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Flash And Trash
Phil Taylor
May 30, 1994
Studies in temper and talent, a foursome of pugnacious guards may be the key to the conference finals
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May 30, 1994

Flash And Trash

Studies in temper and talent, a foursome of pugnacious guards may be the key to the conference finals

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They have no enemies left to confront except one another. Among the four of them, they have committed every transgression imaginable. They have inflamed opposing fans on the road, insulted their own supporters at home, tripped some opponents and taunted others, exasperated their coaches, clashed with their teammates, been tossed by referees and vilified by the media. They are four of the toughest, most combative guards in the league, and if you also want to call them four of the dirtiest, go right ahead. In a few weeks, you will have to call one of them a champion.

It is no coincidence that each of the four teams still alive in the NBA playoffs has at least one player in its backcourt who should be marked DANGER: HIGHLY FLAMMABLE. Butting heads—perhaps quite literally before they're through—in the Eastern Conference finals are the New York Knicks' John Starks and the Indiana Pacers' Reggie Miller. Starks and Miller are two of the league's looser cannons, and their rivalry already has a bitter history. In the Western Conference finals, which opened on Monday night with a 100-88 Houston victory over Utah in the Summit, unpredictable Vernon Maxwell of the Rockets and the increasingly volatile John Stockton of the Jazz are getting to know each other much better.

Once, conventional NBA wisdom held that a poised, clearheaded backcourt was a key to winning a championship. But that was before the playoffs turned into snarling, mean-spirited tournaments in which the body slam is as much a part of the action as the slam dunk. It seems now that heat is preferable to cool, that having a guard who can ignite his team, even if he steps over the line and loses control from time to time, is at least as important as having one who can calm his club down. Even Stockton, the most levelheaded of this bunch, has been in the middle of his share of dustups during the postseason.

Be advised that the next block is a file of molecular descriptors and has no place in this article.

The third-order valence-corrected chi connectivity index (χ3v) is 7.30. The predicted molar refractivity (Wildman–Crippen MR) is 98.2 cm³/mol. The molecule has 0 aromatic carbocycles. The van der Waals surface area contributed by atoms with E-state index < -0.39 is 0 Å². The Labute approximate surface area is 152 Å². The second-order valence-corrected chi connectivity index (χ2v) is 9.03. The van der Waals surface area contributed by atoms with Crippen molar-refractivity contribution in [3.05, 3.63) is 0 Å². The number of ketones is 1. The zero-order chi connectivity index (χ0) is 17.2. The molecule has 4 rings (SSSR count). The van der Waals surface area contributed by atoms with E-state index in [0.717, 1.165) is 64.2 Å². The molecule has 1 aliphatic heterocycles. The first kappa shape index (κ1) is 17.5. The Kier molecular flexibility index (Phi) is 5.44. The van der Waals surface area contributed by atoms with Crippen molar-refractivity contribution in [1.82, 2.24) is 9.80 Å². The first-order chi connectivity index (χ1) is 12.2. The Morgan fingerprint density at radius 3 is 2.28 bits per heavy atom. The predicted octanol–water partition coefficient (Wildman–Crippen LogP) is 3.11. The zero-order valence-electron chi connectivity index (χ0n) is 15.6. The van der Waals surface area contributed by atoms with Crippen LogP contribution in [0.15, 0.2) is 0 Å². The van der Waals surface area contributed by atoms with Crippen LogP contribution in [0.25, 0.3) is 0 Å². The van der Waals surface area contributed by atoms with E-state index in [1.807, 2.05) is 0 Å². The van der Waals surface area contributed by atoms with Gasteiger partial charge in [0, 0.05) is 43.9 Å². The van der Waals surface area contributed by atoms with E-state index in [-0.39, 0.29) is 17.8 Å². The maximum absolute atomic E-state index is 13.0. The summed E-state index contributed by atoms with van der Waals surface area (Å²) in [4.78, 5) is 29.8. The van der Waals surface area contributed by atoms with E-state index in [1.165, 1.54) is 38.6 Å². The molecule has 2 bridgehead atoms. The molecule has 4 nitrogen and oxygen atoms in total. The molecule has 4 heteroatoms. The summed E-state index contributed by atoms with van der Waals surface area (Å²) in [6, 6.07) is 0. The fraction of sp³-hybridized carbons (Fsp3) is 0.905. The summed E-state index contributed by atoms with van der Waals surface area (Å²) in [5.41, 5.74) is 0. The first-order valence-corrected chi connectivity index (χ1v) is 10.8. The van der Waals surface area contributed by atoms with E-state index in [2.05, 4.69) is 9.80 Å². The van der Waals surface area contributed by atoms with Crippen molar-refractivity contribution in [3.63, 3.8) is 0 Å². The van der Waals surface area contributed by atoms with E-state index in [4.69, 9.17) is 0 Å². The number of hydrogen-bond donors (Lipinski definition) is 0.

All four guards are as important to their teams emotionally as they are strategically. Houston center Hakeem Olajuwon is the NBA's best player and the main reason the Rockets entered the conference finals favored to emerge as the champions, but without Maxwell to rev them up and keep defenses honest with his jump shot, the burden becomes too heavy for even the broad-shouldered Olajuwon to bear. In a 91-81 Game 7 win over scrappy Denver in the Western Conference semifinals, Utah forward Karl Malone was as brilliant (31 points, 14 rebounds) as he has been throughout the playoffs, but without Stockton the Jazz would have only half a heart. For New York, center Patrick Ewing is the franchise, but Starks, who hurriedly returned from surgery on his left knee in time for the playoffs, breathes life into the Knicks when he is on the floor. And 7'4" Indiana center Rik Smits's inside scoring is crucial to the Pacers, but Smits gets turned on—and gets more room to maneuver—when Miller's outside shooting energizes the team.

"It's all about intensity," says Doc Rivers, the Knicks' injured point guard. "If you lose it, even just for a while, in the playoffs, you're in trouble. You need guys who somehow transfer their energy to the rest of the team. Starks is one of the guys who does that for us. Sometimes he gets out of control, but if he loses it five or six times a year out of 82 games, we'll take it."